Rather than offering a subscription to a platform, why not introduce, or rediscover, the work of a filmmaker by giving a DVD box set as a gift? Le Monde ‘s film critics have made a choice among the many releases offered this month of December.
Retrospective. The well-kept secret of Indian cinema
As if out of a Bresson dream, the images of Mani Kaul (1944-2011) were one of the great discoveries of the year 2023: all unpublished, the first three feature films of the Indian director were released in theaters – Uski Roti (1969), One Day Before the Rainy Season (1971), Duvidha (1973) – as well as Nazar (1990). Here they are brought together in a box set enriched with fascinating interviews, allowing us to situate the little-known work of this filmmaker trained with the Bengali Ritwik Ghatak (1925-1976). Inspired by short stories, tales, etc., Mani Kaul films, in a slow choreography, female waiting, broken couples, thwarted loves, but also their possible reincarnation, as in Duvidha , his first color film, which seems painted in watercolor, with its transparencies and freeze frames freezing time. Clarisse Fabre
“I am not an apparition, I am a woman”
Delphine Seyrig has experienced what modern cinema has to offer at its most radical and most beautiful. This box set published by Arte embraces all the diversity of his appearances. There we find her masterpiece, Jeanne Dielman, 23, quai du Commerce, 1080 Bruxelles (1975), by Chantal Akerman, a pure hypnosis session which allows us to see what had never been filmed: the factory invisible to domestic work. But also Red Lips (1971), a frozen vampire film by Harry Kümel, where she appears as a sparkling ghoul. The selection does justice to the one who did not want to be just an appearance: with the collective Les Insoumuses, Seyrig made a handful of feminist films, the B side of her career. Be beautiful and stop talking ! (1976) composes an agora of actresses who, far from the obligatory glamor, appear for what they have always been: workers exhausted from producing too beautiful images. Murielle Joudet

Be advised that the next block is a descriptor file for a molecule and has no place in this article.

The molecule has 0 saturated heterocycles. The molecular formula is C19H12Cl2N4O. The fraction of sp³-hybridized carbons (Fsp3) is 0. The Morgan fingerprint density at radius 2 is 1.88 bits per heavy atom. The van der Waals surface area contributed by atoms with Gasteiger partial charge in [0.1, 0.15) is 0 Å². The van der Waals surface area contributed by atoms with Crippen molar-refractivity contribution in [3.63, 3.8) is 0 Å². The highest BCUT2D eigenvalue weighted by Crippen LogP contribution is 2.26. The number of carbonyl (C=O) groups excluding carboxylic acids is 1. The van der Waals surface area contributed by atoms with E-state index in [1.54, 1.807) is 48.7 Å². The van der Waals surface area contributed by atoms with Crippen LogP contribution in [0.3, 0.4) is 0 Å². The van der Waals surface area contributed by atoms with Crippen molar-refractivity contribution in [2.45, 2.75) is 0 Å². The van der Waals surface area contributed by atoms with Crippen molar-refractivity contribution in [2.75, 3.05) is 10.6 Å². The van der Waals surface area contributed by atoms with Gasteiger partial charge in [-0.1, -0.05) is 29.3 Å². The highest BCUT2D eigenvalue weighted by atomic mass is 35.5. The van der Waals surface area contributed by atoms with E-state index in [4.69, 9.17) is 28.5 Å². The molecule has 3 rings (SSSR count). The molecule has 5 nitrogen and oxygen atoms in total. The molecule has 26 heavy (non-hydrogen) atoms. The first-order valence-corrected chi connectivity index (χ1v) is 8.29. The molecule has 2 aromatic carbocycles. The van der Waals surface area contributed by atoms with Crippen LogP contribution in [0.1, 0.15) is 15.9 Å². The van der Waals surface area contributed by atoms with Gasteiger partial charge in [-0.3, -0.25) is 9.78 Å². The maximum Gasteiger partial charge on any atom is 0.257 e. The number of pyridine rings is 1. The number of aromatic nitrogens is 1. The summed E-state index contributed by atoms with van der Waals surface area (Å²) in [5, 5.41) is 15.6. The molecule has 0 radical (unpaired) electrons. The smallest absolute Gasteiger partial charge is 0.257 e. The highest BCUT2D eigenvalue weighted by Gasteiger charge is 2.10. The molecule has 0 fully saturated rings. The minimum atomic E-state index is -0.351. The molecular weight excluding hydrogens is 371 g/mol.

We know Douglas Sirk (1897-1987), architect of flamboyant Hollywood melodramas, much less the early life of the man who was then called Detlef Sierck, a German director forced to convert to cinema following some disputes with the authorities Nazis. In these seven German films brought together in their restored version, the eye will inevitably go to the Hollywood artist, and find him there. Through literary commissions and adaptations, Sierck already shows himself tormented, obsessed by a handful of motifs that will remain his own: social criticism, romantic pessimism, class struggle, the taste for parallel montages and the impossible meeting between parents and children – disturbingly, Sierck prophesies or dreams of his own exile. Mr. Jo.
You have 80% of this article left to read. The rest is reserved for subscribers.